In three seasons with the Bears, Shaheen caught 26 passes for 249 yards and four touchdowns. The team placed him on injured reserve twice with foot injuries between 2018 and 2019, which factored into his lack of production. With multiple healthy scratches mixed in, he only played 14 games in that two-year span.

    During the 2020 offseason, the Bears traded Shaheen to the Miami Dolphins, and they signed him to a two-year extension a few months later.

    Though Shaheen hasn't moved the needle in the passing game with the Dolphins, logging just 24 receptions for 260 yards and three touchdowns, he remains on the roster with a chance to carve out a blocking role under new head coach Mike McDaniel.

Cincinnati Bengals: WR John Ross

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    Draft position: No. 9 in 2017

    At the 2017 NFL Scouting Combine, John Ross recorded the fastest 40-yard dash time (4.22 seconds) in the event's history. He surged up draft boards as a result, and the Cincinnati Bengals selected him inside the top 10.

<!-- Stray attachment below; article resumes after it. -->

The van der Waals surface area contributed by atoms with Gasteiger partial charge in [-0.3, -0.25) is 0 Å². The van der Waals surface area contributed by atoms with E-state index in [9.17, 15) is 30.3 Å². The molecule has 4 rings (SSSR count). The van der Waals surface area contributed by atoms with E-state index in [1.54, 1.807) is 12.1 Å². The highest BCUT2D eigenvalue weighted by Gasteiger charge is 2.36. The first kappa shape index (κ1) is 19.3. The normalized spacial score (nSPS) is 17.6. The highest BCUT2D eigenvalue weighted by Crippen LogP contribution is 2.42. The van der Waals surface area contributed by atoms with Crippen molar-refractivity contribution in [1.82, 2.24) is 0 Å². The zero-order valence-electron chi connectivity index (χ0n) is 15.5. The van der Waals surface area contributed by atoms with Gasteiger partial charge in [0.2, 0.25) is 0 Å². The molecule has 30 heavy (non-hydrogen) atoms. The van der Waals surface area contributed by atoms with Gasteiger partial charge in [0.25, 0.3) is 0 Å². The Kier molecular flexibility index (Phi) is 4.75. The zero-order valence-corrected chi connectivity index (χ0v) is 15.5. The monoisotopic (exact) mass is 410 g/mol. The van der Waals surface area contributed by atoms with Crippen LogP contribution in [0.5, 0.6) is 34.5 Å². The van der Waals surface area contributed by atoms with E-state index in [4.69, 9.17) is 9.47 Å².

After the combine, though, Ross underwent surgery on his shoulder. The Bengals brought him along slowly through his first training camp. In the final week of the 2017 preseason, he suffered a knee injury that kept him out for Week 1 of the regular season. 

    In Week 2, Ross had a disappointing debut. He lost a fumble on his only carry and didn't catch a pass. He ultimately sat out for most of his rookie year because of knee and shoulder injuries along with a healthy scratch.

    Ross never found his footing with the Bengals—even after the team parted ways with former head coach Marvin Lewis following the 2018 campaign. He had an inefficient, injury-plagued four-year tenure in Cincinnati, hauling in 51 passes for 733 yards and 10 touchdowns with a 41.5 percent catch rate.